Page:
ADCs are comprised of three parts: a monoclonal antibody, a cytotoxic agent (the ‘warhead’) and a structural moiety that joins the two together (the ‘linker’). The antibody of an ADC is selected or engineered to bind to a tumour cell-specific antigen or to an antigen that is overexpressed on the surface of tumour cells. Thus, the antibody guides the ADC selectively to target tumour cells. Upon binding, the ADC is internalised and the cytotoxic agent is released from the antibody to perform its cell-killing function.5-8 ADCs hold considerable promise as anticancer agents, offering the potential of specific delivery of cytotoxic agents to tumour cells (targeted therapy), thereby avoiding the dose-limiting toxicity of chemotherapy that occurs as a result of its effects on normal cells.6

The present project looks to further develop two key related areas of ADC chemotherapeutics: (1) the selection and preparation of warheads and (2) the linker technology used. This will be the primary focus of the proposed research. The knowledge and insights gained could potentially be applied to other synergistic therapeutic modalities.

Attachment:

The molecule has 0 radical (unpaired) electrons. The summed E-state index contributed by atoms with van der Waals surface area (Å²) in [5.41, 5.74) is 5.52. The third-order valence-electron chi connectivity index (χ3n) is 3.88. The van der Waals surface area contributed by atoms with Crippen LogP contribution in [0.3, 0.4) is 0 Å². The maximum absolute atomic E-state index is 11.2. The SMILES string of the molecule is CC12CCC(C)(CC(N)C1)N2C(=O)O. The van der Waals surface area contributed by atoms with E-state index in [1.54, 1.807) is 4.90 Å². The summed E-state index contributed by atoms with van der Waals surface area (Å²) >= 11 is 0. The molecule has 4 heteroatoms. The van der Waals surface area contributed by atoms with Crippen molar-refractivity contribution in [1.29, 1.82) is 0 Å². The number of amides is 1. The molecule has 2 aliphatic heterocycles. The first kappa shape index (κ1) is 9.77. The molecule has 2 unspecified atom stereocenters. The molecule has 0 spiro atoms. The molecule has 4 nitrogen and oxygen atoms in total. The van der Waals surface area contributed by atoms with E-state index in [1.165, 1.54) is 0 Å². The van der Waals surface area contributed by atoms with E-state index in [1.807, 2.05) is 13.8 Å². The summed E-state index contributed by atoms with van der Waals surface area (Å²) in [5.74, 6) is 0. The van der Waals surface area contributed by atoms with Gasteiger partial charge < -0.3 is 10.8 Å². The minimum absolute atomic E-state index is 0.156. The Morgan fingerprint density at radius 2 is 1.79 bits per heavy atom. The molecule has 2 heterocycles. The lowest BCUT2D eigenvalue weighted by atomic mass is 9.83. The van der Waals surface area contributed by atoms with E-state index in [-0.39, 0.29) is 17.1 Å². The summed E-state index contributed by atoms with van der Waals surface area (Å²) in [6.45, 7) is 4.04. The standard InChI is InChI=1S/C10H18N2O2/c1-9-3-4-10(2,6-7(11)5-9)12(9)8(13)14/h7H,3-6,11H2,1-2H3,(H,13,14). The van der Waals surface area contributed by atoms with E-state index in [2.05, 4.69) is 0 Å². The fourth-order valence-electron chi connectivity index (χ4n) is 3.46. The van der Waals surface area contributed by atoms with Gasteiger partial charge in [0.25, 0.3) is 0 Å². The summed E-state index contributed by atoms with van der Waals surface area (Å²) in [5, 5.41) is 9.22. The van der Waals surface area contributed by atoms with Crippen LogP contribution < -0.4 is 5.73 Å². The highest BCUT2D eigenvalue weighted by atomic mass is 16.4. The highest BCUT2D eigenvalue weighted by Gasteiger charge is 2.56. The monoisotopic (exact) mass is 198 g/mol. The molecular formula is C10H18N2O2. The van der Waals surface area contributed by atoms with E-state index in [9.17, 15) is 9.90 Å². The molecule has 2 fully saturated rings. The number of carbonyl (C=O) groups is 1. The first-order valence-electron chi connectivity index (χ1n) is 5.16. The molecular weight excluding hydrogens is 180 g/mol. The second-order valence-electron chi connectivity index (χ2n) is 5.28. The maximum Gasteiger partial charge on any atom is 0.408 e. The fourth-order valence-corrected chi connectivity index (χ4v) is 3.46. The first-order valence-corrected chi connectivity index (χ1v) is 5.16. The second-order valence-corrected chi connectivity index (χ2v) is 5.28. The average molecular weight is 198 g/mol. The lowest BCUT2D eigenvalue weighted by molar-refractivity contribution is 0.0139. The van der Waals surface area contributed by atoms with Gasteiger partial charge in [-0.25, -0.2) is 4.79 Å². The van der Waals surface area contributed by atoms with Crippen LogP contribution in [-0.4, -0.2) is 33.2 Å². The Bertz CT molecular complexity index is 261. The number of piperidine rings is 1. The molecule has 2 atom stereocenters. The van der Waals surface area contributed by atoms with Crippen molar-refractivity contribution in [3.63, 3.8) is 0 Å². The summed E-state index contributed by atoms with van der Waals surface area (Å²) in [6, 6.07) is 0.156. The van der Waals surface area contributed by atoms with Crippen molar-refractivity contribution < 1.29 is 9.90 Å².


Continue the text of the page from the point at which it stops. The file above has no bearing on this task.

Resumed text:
Relevance to Society and Industry

The proposed activities will contribute to meeting the 21th Century Grand Challenges set-out by the European Commission, including human health and ageing populations (e.g. new treatments and diagnostics) and food security (e.g. through plant protective agents). Chemical compounds are omnipresent in our daily lives as natural or synthetic products, be it the drugs to treat diseases, pesticides to protect crops, food additives, and many more. Therefore, both society and industry share a great interest in chemical biology. Groundbreaking insights into cellular and organismal metabolic or signaling pathways, which are involved, for example, in the progression of diseases, are gained by studying the effect of compounds on biological systems (pharmacology). This forms the basis for the development of novel diagnostic and therapeutic approaches in health research and also opens novel opportunities and benefits in many other areas of the life sciences. Chemical biology, with the tools and knowledge it generates, addresses all facets of the great societal challenges for healthy ageing, disease pandemics, food security etc. Taking into account that chronic diseases occupy a significant part of the health care spending, chemical biology research can show a significant socioeconomic gain.

What Motivates Me?

Following more than seven years of chemical research in academic institutions, I now have a strong in-depth knowledge of organic chemistry. Furthermore, the opportunity to do postdoctoral work in the distinguished group of Professor MacMillan, Princeton University, provided me not only with an outstanding knowledge of various organo- and organometal-catalysis methods, but also with international research experience and contacts, altogether factors of high significance for my career. My highly rewarding research stay in the MacMillan group9 was supported by a travel grant from the Carlsberg Foundation.